I’ve said it before, but this is the last time: I never wanted to retire.
Well, I thought maybe, at seventy-five, or when I dropped. There are consultants working well into their seventies because we all love our work.
Well, in one sense, I did work until I dropped: it’s just that that dropping happened about twenty years before I expected.
Given that I felt about my business as a mother feels about her child, I expected my grieving period to last for years. Instead, at five months, I’m over it, and feel relieved, even glad not to be doing it anymore. Instead, I feel as if a great weight has been lifted from my shoulders; a weight I did not even know I was carrying. My husband said he felt the same when he relinquished his role as a school governor.
I know this feeling of lightness is not limited to jobs and duties but also to possessions. My husband and I, having cleared his parents’ house prior to selling it, have vowed not to do that to our children. His parents had lived in the same house for more than fifty years. It had three floors and they had never thrown anything away. In one chest, we found his father’s appointment diaries for every year back to 1969! In his mother’s sewing room, we found curtain fabric left from the attic curtains, now in rags, she had made over forty years ago. It took three trips with the trailer to transport the books to the storage unit we have rented. My Father-in-law, in his care home, still cannot bear to part with them.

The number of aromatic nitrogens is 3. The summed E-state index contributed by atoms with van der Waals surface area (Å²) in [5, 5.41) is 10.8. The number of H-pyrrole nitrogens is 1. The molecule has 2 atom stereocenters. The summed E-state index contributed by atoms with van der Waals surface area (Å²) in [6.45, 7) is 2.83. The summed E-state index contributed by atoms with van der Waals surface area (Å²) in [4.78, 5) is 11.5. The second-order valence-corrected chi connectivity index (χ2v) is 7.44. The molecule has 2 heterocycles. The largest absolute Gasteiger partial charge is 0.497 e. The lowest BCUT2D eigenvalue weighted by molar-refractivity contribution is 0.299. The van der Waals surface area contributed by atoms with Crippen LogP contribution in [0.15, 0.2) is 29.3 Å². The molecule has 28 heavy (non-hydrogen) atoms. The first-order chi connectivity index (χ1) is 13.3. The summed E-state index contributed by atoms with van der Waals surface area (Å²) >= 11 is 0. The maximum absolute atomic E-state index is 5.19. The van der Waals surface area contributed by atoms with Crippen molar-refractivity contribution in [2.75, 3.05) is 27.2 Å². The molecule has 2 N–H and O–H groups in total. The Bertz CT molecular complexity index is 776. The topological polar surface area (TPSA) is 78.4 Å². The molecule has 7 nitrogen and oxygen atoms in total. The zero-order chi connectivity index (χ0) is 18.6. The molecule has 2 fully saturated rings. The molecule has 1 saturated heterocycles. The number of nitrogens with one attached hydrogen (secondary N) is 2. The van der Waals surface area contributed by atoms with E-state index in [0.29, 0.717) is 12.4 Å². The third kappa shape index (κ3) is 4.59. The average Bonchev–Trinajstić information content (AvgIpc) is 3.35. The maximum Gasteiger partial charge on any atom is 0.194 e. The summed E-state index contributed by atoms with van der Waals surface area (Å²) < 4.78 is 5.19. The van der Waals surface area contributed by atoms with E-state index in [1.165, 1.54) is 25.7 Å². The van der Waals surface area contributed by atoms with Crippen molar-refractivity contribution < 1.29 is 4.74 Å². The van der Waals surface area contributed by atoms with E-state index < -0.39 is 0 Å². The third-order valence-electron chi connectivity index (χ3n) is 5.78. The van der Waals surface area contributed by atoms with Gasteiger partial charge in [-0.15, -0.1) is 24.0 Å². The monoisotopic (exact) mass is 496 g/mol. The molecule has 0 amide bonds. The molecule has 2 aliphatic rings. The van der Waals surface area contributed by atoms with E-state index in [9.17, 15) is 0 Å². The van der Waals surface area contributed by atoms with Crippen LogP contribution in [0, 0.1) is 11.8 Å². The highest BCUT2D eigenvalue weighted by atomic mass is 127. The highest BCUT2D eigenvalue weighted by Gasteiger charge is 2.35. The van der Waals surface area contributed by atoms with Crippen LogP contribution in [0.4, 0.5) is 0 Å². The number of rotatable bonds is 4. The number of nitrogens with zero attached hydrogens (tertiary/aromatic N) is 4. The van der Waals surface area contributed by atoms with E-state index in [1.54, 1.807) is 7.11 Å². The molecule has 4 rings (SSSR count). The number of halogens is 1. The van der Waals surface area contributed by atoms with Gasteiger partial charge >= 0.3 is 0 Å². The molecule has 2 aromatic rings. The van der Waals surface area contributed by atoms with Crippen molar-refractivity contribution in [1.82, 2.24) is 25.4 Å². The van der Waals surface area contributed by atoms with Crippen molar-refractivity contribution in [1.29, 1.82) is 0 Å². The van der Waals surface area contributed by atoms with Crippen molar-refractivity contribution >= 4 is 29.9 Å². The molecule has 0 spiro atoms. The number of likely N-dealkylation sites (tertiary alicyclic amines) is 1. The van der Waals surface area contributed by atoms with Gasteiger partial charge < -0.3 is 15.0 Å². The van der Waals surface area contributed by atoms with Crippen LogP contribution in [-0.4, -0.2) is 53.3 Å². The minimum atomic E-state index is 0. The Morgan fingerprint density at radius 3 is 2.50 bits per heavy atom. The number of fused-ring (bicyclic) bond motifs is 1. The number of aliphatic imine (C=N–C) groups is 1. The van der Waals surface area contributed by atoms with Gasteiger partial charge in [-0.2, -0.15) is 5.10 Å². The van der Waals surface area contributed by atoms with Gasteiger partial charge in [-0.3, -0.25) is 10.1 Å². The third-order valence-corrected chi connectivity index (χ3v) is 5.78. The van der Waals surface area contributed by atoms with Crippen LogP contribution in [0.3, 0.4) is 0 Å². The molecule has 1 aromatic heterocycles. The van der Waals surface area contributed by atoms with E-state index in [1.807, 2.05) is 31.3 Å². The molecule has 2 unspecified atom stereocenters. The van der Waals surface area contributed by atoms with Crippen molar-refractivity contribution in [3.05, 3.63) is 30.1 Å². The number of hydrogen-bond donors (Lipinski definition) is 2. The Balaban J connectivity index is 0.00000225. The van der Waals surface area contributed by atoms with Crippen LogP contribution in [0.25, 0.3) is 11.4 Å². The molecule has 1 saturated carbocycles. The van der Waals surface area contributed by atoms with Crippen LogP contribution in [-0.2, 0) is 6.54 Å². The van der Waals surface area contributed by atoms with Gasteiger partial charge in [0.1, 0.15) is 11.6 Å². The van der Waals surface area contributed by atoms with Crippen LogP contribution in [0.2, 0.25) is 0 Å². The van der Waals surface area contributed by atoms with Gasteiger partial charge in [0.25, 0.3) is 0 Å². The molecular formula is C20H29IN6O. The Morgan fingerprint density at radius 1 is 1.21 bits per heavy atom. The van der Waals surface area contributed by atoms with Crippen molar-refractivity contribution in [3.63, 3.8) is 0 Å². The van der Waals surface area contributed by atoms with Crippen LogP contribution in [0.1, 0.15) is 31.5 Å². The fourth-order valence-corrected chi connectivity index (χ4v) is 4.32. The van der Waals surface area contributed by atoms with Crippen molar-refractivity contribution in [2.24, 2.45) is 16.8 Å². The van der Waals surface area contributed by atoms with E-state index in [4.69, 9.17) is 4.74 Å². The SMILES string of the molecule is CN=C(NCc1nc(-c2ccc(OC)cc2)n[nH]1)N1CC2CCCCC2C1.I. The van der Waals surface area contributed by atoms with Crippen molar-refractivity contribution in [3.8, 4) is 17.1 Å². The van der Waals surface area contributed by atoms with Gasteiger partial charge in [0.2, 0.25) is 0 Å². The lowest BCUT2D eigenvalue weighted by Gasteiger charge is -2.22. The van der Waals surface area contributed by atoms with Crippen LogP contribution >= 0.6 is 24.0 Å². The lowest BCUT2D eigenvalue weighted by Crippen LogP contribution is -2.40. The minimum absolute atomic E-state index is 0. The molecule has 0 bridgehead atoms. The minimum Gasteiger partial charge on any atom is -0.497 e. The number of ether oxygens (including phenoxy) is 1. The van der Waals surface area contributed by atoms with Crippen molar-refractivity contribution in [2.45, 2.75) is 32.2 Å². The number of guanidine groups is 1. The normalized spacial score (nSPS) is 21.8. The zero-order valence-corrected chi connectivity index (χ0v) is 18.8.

Having made that vow, my husband and I must keep each other accountable, which is not Easy. Oh, it is always simple to see what another should keep and what they should throw away; it is far less straight-forward to see, in one’s own possessions, what should stay and what should go.
There are many books on the subject and even people whose job it is to be a professional declutterer. Those books and that profession would not exist if it were simple.
The books always say to start with the easy things, but I look around and see nothing “easy.” My clothes are kept in ruthless order, and, although I now have no need to my professional work clothes, I am not yet ready to part with them. My craft supplies are similarly organised, and I regularly cull those I feel I will never use.
I am going to start with my books. The subject of books is an emotive one. Few of us bibliophiles relish the idea of parting with our books. Yet there are books on my extensive and double stacked bookshelves I will never read and books I will never read again.
So, I am starting with my books. I know it will be difficult, but I will be firm – and think of the feeling of lightness when they have gone, and the bookshelves are tidy and have space on them.
Are you someone who lives with possessions, or perhaps even a job, that weighs you down? If so, when will you acknowledge it, and when will you do something about it?
If and when you do, you know you can rely on support here from the Moodscope community. Leave a comment on this blog and let us know.